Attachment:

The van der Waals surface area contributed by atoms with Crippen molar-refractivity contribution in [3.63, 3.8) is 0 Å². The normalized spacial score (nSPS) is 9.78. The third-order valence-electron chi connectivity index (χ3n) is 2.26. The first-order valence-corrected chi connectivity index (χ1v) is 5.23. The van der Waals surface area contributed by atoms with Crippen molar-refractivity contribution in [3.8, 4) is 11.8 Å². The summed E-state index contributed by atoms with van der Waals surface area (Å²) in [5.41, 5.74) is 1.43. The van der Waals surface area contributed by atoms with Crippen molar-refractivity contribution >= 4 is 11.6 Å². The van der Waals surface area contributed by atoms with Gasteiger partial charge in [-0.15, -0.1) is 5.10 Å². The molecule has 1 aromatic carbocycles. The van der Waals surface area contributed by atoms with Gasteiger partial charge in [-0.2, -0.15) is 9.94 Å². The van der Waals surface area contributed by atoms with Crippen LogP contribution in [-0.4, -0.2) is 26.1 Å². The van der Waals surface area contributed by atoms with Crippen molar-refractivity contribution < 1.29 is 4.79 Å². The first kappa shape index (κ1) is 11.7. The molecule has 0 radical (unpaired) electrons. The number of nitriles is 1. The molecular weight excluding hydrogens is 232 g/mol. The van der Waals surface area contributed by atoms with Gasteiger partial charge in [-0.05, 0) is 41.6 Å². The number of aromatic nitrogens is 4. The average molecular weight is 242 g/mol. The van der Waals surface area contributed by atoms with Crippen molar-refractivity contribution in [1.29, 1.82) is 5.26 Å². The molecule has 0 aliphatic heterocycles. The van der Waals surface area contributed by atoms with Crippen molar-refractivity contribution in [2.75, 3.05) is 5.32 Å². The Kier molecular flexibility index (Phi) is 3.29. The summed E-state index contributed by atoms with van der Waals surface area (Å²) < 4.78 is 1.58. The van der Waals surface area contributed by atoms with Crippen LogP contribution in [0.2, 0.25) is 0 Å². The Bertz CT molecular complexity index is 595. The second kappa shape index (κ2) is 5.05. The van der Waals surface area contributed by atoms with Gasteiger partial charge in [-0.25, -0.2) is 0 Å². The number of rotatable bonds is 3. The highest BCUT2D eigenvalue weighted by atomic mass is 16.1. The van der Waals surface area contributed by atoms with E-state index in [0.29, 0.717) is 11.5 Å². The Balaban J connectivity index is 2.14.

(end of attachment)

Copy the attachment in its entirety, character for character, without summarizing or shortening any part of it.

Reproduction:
The van der Waals surface area contributed by atoms with Crippen molar-refractivity contribution in [3.63, 3.8) is 0 Å². The normalized spacial score (nSPS) is 9.78. The third-order valence-electron chi connectivity index (χ3n) is 2.26. The first-order valence-corrected chi connectivity index (χ1v) is 5.23. The van der Waals surface area contributed by atoms with Crippen molar-refractivity contribution in [3.8, 4) is 11.8 Å². The summed E-state index contributed by atoms with van der Waals surface area (Å²) in [5.41, 5.74) is 1.43. The van der Waals surface area contributed by atoms with Crippen molar-refractivity contribution >= 4 is 11.6 Å². The van der Waals surface area contributed by atoms with Gasteiger partial charge in [-0.15, -0.1) is 5.10 Å². The molecule has 1 aromatic carbocycles. The van der Waals surface area contributed by atoms with Gasteiger partial charge in [-0.2, -0.15) is 9.94 Å². The van der Waals surface area contributed by atoms with Crippen LogP contribution in [-0.4, -0.2) is 26.1 Å². The van der Waals surface area contributed by atoms with Crippen molar-refractivity contribution < 1.29 is 4.79 Å². The first kappa shape index (κ1) is 11.7. The molecule has 0 radical (unpaired) electrons. The number of nitriles is 1. The molecular weight excluding hydrogens is 232 g/mol. The van der Waals surface area contributed by atoms with Gasteiger partial charge in [-0.05, 0) is 41.6 Å². The number of aromatic nitrogens is 4. The average molecular weight is 242 g/mol. The van der Waals surface area contributed by atoms with Crippen molar-refractivity contribution in [1.29, 1.82) is 5.26 Å². The molecule has 0 aliphatic heterocycles. The van der Waals surface area contributed by atoms with Crippen molar-refractivity contribution in [2.75, 3.05) is 5.32 Å². The Kier molecular flexibility index (Phi) is 3.29. The summed E-state index contributed by atoms with van der Waals surface area (Å²) < 4.78 is 1.58. The van der Waals surface area contributed by atoms with Crippen LogP contribution in [0.2, 0.25) is 0 Å². The Bertz CT molecular complexity index is 595. The second kappa shape index (κ2) is 5.05. The van der Waals surface area contributed by atoms with Gasteiger partial charge in [-0.25, -0.2) is 0 Å². The number of rotatable bonds is 3. The highest BCUT2D eigenvalue weighted by atomic mass is 16.1. The van der Waals surface area contributed by atoms with E-state index in [0.29, 0.717) is 11.5 Å². The Balaban J connectivity index is 2.14.